Cuisine Szechuan takes the edge off a bland winter with fiery and flavourful food
If you call your new restaurant "Cuisine Szechuan" and festoon your business cards with images of chili peppers, there’s not a whole lot of mystery as to what you’re dishing up. And I say bravo. Why pussyfoot around? It’s better than the usual "Jade Lily Panda" or "Double Golden Dragon Panda" or whatever.
Cuisine Szechuan is located on Guy below Sherbrooke, in the smallish space where Santangelo’s (and its veal parm sandwiches) used to be. The joint was absolutely packed with young Chinese students from Concordia and thereabouts, who clearly relished the opportunity to get away from all the ersatz pan-Asian noodleries in the area. They certainly weren’t there for the décor: Sure, there’s a nice exposed stone wall and a few paintings on the walls, but this is a place built for eating, not design. Most tables are for groups of a least four people, with total seating for about 60.
The menu is very similar to Tapioca Thé (the bubble tea emporium/Chinese restaurant, whose former cook is indeed, I confirmed, in the kitchen), extensive and focused on more interesting items than many Chinese menus in town – there’s lots here for adventurous eaters, vegetarians included. A huge, cold appetizer of spicy beef tripe was just great. The satisfyingly chewy tripe strands, finely filigreed and honeycombed, were coated in a thin, incendiary broth and topped with deep-fried crispy soybeans. A bed of cucumber wedges helped cut the intensity. Another massive dish of thinly sliced pork tongue and heart was a blisteringly hot delight. It was larded with coarsely chopped garlic, pickled chilies, salted chilies, Szechuan peppercorns and all the flavours of the five-spice rainbow, with a particular accent on clove and star anise. It was offally good.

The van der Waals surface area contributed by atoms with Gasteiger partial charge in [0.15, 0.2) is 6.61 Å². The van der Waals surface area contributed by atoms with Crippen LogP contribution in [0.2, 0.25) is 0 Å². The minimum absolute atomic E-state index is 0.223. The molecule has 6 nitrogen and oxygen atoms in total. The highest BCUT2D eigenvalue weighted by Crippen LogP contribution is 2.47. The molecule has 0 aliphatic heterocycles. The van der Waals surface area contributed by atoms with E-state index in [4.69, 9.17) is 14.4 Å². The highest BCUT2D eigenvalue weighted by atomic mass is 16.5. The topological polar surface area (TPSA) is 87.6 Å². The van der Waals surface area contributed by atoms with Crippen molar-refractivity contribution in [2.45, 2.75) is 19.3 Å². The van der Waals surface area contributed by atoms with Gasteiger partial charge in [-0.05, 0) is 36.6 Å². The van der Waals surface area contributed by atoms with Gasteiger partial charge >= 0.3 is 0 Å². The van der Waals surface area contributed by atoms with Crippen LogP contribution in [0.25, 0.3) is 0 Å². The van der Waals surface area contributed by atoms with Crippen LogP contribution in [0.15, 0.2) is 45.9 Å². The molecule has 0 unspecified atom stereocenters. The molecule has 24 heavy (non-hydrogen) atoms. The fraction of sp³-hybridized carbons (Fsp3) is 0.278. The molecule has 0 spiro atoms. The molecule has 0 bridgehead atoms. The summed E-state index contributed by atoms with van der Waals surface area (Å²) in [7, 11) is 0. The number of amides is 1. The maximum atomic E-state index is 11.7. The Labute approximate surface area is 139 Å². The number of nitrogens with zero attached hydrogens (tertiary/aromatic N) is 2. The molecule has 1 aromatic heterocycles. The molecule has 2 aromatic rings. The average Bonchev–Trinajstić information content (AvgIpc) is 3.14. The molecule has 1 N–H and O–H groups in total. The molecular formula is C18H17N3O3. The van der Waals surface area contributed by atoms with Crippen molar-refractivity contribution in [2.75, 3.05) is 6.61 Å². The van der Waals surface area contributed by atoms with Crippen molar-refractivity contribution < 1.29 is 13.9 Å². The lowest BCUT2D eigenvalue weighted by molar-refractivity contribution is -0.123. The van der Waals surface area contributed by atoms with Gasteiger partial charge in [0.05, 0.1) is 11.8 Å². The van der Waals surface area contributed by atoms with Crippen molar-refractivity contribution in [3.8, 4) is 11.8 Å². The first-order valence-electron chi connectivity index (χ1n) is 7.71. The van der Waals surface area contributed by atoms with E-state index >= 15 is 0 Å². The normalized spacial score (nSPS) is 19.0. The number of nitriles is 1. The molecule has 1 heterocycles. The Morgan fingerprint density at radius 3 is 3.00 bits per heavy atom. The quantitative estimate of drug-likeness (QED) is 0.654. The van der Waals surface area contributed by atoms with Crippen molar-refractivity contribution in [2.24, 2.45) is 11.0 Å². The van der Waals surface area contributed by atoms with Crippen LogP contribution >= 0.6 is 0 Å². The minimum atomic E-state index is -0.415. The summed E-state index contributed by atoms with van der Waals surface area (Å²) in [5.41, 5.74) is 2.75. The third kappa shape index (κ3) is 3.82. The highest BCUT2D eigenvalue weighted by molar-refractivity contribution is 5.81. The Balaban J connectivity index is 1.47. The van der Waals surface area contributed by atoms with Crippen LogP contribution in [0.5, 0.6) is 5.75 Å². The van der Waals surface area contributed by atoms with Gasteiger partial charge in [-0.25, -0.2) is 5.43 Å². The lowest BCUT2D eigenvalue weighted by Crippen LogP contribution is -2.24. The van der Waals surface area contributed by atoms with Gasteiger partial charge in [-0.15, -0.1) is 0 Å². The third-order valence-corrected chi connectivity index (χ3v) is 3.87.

Eggplant with more of the same glorious garlic was restrained in comparison, but equally stunning. Large slabs of young, firm eggplant were bathed in a lightly sweet sauce of bean paste and chili oil that didn’t overwhelm the eggplant in either taste or texture. The last plate, homestyle tofu, was the only one that wasn’t superlative. It was still good, though, with big hunks of chewy fried tofu, baby corn, snow peas and bamboo shoots coated in a chili paste sauce, and much better than a typical stir-fry.
Bottom line? Cuisine Szechuan is already on the short list of the best Chinese restaurants in town. One caveat to those not used to the savage joys of authentic Szechuan cooking: This is rich, oily, heavy and intensely salty food. It’s not for the faint of heart. But luckily, it is for those fond of heart.
2350 Guy; 514-933-5041
Dinner for two, before tax and tip: $20-$35
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Karpati throws down with some year-end opinions:
Best food trend in 2008? Well, I’ll have to go with booze here. I loathe the SAQ, and won’t rest easy until its soak-the-common-drinker mentality and throttling of drink diversity hits the dustbin of history. But hey, I’ll give credit where it’s due: It’s getting a lot better. From increasing beer selection to include quality bitters from England to improving availability of quality, affordable offerings from Spain, Germany and Austria, to actually selling some good sherry, bourbon and sake, the monopoly is becoming almost tolerable. Almost.
Worst food trend of 2008? Can we please stop with the bistros and the French restaurants? (Yes, I know we live in Quebec, thanks.) I love them, you love them. But we have more than enough of them to last a looong time. A little more diversity, particularly in high-end cuisine (and not just lame attempts at fusion) would help greatly in making Montreal a more interesting food city. Merci.